RIP Cassini: A Space Art Obituary

A look back at 20 years of space art to celebrate 20 years of Cassini.

“Cassini Spacecraft Makes its Final Approach to Saturn” (artist’s rendering courtesy NASA)

After almost 20 years of collecting data on the sixth planet, the Cassini spacecraft plunged into Saturn’s atmosphere on September 15, leaving behind a wealth of photos and data, the most exciting of which point to the possibility of life on Enceladus, one of its many moons. As a tribute to Cassini and the valuable information it found on its mission, we decided to compile a timeline of its most significant events and discoveries, juxtaposed with the outer-space-related artworks created here on Earth in that same period of time.


Cassini (with the Huygens probe attached) is launched from Cape Canaveral aboard a Titan IVB/Centaur rocket early on the morning of October 15.

Meanwhile on Earth, Colette Gaiter creates “SPACE|R A C E,” a multimedia project that looks into the relationships between the space program and the Civil Rights movement in the 1960s.


Cassini flies by Venus (twice) and the Earth and our moon, using the gravity of each to increase its speed in preparation for its launch to the other side of the Solar System.

Meanwhile on Earth, Ronald Jones’s “The Bed Neil Armstrong Slept in His First Night Back from the Moon” (1969 – 98) appears in his solo show at Metro Pictures.


Cassini flies through the asteroid belt and makes it to Jupiter in late December, shooting the most detailed global color portrait of the planet ever taken, where the smallest visible features are 37 miles across.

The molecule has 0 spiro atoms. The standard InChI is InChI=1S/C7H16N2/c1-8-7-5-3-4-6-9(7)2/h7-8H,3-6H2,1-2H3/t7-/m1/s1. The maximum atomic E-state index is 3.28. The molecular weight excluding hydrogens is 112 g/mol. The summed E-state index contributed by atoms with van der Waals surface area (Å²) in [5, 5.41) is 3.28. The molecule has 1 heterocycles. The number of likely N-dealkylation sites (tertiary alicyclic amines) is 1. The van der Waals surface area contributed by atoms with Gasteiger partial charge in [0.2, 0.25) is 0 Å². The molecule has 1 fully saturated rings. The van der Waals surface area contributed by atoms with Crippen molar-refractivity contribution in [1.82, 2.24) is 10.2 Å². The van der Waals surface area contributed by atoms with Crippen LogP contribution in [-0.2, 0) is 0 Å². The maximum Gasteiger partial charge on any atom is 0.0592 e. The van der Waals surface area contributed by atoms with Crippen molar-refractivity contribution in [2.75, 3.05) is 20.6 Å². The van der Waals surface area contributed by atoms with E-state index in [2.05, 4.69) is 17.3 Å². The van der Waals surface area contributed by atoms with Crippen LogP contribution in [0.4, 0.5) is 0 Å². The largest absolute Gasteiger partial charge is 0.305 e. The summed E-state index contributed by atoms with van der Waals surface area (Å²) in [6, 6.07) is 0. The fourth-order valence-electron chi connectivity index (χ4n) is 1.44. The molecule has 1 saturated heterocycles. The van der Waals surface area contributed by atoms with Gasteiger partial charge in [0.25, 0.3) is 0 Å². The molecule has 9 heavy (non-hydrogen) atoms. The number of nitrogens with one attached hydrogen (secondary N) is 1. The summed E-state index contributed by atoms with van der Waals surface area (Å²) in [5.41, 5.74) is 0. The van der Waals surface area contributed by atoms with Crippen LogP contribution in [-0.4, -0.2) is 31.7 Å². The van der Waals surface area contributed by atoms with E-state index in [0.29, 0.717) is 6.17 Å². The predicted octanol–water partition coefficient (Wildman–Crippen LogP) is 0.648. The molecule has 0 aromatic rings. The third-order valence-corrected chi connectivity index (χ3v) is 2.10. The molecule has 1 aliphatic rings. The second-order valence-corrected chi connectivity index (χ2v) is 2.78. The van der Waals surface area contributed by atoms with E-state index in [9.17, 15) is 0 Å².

Meanwhile on Earth, Jane and Louise Wilson’s exhibition at 303 Gallery features “Star City,” a 4-channel video filmed inside the secretive Russian space-training center, as well as still photographs from the British twin sisters’ visit.


Using data collected by Cassini, Italian scientists are able to confirm Einstein’s theory of general relativity with what NASA calls “precision that is 50 times greater than previous measurements.”

Meanwhile on Earth, Arts Catalyst releases Gravitation Off!, a short film documenting the projects of artists who participated in its “flying laboratory” program. Between 2000 and 2003, the project funded 20 artists to create work in zero-gravity environments.


Cassini finally reaches Saturn. But first, it makes a tour of its moons. Cassini discovers two new moons (Methone and Pallene), finds CO2 and water ice on Phoebe, and takes the highest-resolution photo of Titan ever. In late December, Cassini releases the Huygens probe to explore Titan.

Meanwhile on Earth, Laurie Anderson becomes NASA’s first (and last) artist in residence. Her residency culminates in a performance piece called “The End of the Moon” (2004).


Huygens lands on Titan, taking its first pictures from the moon’s surface. Cassini discovers that Saturn’s moon Enceladus has both an atmosphere and liquid water.

Meanwhile on Earth, Lia Halloran’s solo show at LA’s Sandroni.Rey gallery, And the Darkness Implies the Vastness, features paintings of female astronauts interacting with the abstract, invisible forces of the universe.